By Cheryl Maguire
“Mom please stop interrogating me.”
My daughter says this to me more often than I care to admit. I ask a lot of questions because she does not give me much information. So I’m left wondering, how could I change?
As a mother of twin 15-year-olds, I often struggle to find ways to effectively communicate with them.
A recent research study done at CHOP explored ways for parents to improve communication with their teens. Dr. Victoria Miller, psychologist, and author of the study explained some of the prompts used in the study that helped parents and their teens promote reciprocal communication instead of one way. She also discussed common mistakes parents of teens make when trying to talk to them.
Common Parenting Communication Mistakes
Focusing only on problems
“One of the biggest mistakes parents make is that they tend to focus only on problems like when our teens make a mistake or don’t live up to our expectations rather than also communicating with them about their teens’ strengths and what is going well. We can sometimes forget to do that in the busyness of daily life,” says Dr. Miller.
Asking too many questions or Offering Unsolicited Advice
Dr. Miller explains that another mistake parents make is giving advice and lecturing which can backfire and cause teens to shut down especially when they didn’t ask for advice. It can teach them that they can’t handle problems on their own which can get in the way of their confidence. It is better to wait until they ask for advice.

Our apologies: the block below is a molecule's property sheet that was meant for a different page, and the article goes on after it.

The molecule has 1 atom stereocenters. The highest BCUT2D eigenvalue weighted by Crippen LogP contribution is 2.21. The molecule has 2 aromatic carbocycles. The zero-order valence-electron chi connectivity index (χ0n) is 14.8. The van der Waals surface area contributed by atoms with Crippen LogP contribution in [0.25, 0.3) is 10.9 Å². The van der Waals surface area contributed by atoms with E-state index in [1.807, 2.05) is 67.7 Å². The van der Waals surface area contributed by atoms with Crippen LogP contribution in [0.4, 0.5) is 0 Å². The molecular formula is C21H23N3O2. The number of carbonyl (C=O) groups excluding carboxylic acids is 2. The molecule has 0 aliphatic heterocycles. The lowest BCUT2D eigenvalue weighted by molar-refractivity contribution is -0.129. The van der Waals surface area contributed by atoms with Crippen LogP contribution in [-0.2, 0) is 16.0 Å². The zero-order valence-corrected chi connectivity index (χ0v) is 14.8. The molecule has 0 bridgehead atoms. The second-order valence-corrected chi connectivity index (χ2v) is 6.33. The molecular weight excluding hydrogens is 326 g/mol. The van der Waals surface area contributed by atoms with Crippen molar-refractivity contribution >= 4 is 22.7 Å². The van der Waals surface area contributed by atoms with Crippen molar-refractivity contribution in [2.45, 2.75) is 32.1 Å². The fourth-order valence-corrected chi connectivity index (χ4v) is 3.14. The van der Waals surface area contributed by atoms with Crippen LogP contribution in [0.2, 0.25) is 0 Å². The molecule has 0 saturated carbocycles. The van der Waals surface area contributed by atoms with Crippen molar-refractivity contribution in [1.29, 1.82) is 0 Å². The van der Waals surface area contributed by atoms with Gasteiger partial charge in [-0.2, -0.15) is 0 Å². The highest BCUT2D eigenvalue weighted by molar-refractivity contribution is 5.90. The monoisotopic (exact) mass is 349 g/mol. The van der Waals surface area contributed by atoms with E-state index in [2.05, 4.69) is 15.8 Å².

Teens can feel that parents are too controlling when they ask too many questions.
They can also feel as if they are being interrogated instead of having a conversation causing them to shut down.
Letting emotions get out of control
Dr. Miller says that when your teen comes to talk to you about a problem, it can be difficult to hide your emotions. She suggests trying not to get angry or upset but instead focus on the fact that they were willing to talk with you. This will help to keep those lines of communication open by listening and offering guidance when asked.
Turn off “the parent alarm”
Parents may react emotionally when their teen tells them something upsetting.
“When your teen comes to you saying something like, ‘Tom asked me out,’ a parent’s first reaction might be, ‘My daughter’s too young to date’ but instead, try to use this opportunity to navigate conversations about how to have a healthy relationship,” says Dr. Miller.
Dr. Miller says it may seem counter-intuitive to not over-empathize with your teen. But it can backfire. She offers the example that if your child comes to you and says they got in a fight with their best friend, you might want to jump to the rescue and say “Good riddance! I didn’t like them anyway, you’re better off without them.” But if they make up the next day, your child may be too embarrassed to come to you and say they resolved their differences.
Ways to Improve Communication
According to Dr. Miller, one reason parents make these mistakes is because there is a lot of negative portrayals of teens in the media and in our culture.
“You get the eye roll ‘oh well she’s a teenager.’ Which can cause parents to really worry about the teenage years and focus on the problems because they worry about their teens and they want them to do well and succeed,” says Dr. Miller.